Salvation is one of those theological words, it seems to me, that is laden with meaning and almost becomes code language so it takes a little unpacking.
In the Old Testament, the most common Hebrew word for salvation is yasha, which implies space and breath. It’s the opposite of being constricted. Yasha is a verb, and it turns out that God is most often the subject of the sentences that contain yasha. Several names in the Bible that are derived from this word – Joshua, Isaiah, Hosea, and Jesus – and all of them mean, “God saves.”
A favorite author says: “Salvation is a word for the divine spaciousness that comes to human beings in all the tight places where their lives are at risk, regardless of how they got there or whether they know God’s name. Sometimes it comes as an extended human hand and sometimes as a bolt from the blue, but either way, it opens a door in what looked for all the world like a wall.” 1
Back in the 1950’s, there was a woman I once knew by the name of Ruth Johnson.
Ruth was a young wife and mom and teacher. Her family was moving from North Dakota to New York City. It so happened that her husband was in the Navy, and his career was taking the family to the big city. Ernie went on ahead, and Ruth and the three boys planned to move during summer vacation. They spent a few days in Minnesota with family, and then they hit the road, driving through Chicago, Indiana, Ohio, and Pennsylvania as they made their way to New York. Along the way, she taught them to sing, introduced them to maps and drilled them on multiplication tables.
Finally, on the third day, traffic became dense. The number of lanes going each direction increased, and each lane was filled with swiftly-moving cars, making it difficult to shift from one lane to another. These were, of course, before the days of GPS. And there was not an adult navigator sitting beside her in the passenger seat. There were, instead, three young boys and the directions she had researched ahead of time.
Realizing that she was pressed in on all sides and that her quickly approaching exit was three lanes to the right, Ruth did the only thing she could think of: she stopped the car, and along with her, all of the surrounding traffic. Horns began to blare. The pressure inside the car began to rise. She was hemmed in on all sides.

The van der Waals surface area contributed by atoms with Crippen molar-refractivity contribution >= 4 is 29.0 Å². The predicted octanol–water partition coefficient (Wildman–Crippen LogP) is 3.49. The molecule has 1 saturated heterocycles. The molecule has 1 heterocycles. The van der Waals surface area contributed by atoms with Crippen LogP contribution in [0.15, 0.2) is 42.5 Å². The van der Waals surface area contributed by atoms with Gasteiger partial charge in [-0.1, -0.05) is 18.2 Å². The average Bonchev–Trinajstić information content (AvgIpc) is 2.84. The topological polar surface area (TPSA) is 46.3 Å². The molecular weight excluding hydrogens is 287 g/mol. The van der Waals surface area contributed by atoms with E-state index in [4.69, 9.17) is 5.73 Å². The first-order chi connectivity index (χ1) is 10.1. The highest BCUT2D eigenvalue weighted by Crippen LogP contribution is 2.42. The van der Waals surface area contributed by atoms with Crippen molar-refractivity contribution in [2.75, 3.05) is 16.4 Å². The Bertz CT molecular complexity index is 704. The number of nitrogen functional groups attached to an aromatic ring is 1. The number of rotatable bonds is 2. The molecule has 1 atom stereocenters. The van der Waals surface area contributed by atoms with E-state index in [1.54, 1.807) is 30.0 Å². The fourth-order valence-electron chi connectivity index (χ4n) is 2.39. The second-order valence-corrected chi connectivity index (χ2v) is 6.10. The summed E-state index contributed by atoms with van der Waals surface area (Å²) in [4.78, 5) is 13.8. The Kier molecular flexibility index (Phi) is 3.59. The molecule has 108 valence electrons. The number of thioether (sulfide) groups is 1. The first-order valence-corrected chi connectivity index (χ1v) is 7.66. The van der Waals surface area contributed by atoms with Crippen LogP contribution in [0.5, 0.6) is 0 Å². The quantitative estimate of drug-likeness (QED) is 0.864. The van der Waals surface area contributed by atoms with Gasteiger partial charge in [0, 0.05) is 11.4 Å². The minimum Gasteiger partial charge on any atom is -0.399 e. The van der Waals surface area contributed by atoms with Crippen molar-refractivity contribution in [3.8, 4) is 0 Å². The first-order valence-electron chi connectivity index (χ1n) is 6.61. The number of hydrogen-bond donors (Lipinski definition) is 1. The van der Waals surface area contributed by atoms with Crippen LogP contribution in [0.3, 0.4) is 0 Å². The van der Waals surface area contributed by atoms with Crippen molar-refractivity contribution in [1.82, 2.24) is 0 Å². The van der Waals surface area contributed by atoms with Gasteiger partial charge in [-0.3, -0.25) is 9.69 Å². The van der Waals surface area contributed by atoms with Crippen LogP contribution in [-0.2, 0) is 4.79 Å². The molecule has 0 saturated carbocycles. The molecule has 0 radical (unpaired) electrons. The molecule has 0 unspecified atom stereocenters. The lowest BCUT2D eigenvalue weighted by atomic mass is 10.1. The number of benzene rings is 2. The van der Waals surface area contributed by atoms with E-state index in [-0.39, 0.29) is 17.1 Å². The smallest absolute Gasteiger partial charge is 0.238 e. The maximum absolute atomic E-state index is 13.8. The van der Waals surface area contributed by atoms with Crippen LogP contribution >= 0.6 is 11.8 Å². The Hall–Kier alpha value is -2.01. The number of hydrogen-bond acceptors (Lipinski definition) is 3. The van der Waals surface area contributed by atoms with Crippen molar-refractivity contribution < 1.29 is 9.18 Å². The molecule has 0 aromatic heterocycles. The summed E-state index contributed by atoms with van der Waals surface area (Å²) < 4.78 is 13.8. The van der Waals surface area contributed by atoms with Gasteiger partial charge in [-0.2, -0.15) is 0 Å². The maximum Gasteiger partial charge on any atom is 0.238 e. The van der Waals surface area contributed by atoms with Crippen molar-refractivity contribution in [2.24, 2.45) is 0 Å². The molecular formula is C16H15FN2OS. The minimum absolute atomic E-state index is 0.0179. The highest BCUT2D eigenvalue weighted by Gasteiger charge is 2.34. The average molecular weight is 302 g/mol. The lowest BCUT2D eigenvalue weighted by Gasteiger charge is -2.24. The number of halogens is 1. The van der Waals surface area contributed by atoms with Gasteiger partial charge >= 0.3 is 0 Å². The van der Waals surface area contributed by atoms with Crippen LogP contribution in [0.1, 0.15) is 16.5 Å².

Sensing that something had impeded the flow of traffic, a mounted policeman made his way through the stalled traffic to see what was the matter. As he approached on horseback, he took one look at her North Dakota license plates, and he asked, “Lady, where do you want to go?” She pointed to her exit, he stopped traffic, and he cleared a path for her to follow. He created space and openness that she might pass through. That which was constricted opened up, and all could begin to breathe once again. Life was enabled. In a tangible, practical way, there was salvation.
Today’s Bible reading is a story that comes from the Book of Revelation. It is a strange reading, and for many of us, we’re not quite sure what to do with it. The Book of Revelation is intimidating. But it turns out that Revelation has a message of hope that can speak deeply to our hearts today.
Today’s reading is in the middle of a story so a word about how we got to this place seems helpful. A follower of Jesus by the name of John from the island of Patmos has written a letter to seven churches at the turn of the First Century. The setting is the Roman Empire. Rome has been the occupying the land for 150 years. Rome is a given, it seems.
John writes his letter using a literary style called “apocalypse” in which a traveler takes a visionary journey and comes back with an urgent message for his community. Although somewhat unfamiliar to us, John’s first readers and hearers would have understood what he was doing. They would understand that he was presenting word pictures to help them hear a message.
John’s journey takes him to heaven, to the throne room of God. “Come,” a voice has said, “and I will show you what will take place.”
John finds himself at an open door that leads to the throne room. Inside is One seated on the throne, and next to him is the Lamb. Around the throne are four living creatures and twenty-four elders and myriads upon myriads of angels. All are singing praise to God and to the Lamb, “You are worthy. To you be given power and wealth and wisdom and might and honor and glory and blessing!” Imagine being in a great cathedral listening to the majesty and splendor of Handel’s Messiah.
And then comes an ominous turn. A different set of images form before John’s eyes, and they are frightening. John hears the word, “Come!” and a white horse comes thundering out. Its rider is carrying a carrying a bow, loaded and aimed, and on his head is a crown.
Again, a voice is heard, “Come!” and a second horse, a red horse, comes thundering out. Its rider is wielding a sword, and there is venom in his eyes.
A third time, a voice cries, “Come!” and a black horse appears. Its rider is carrying scales, the kind with a balance and a counter balance to measure grain.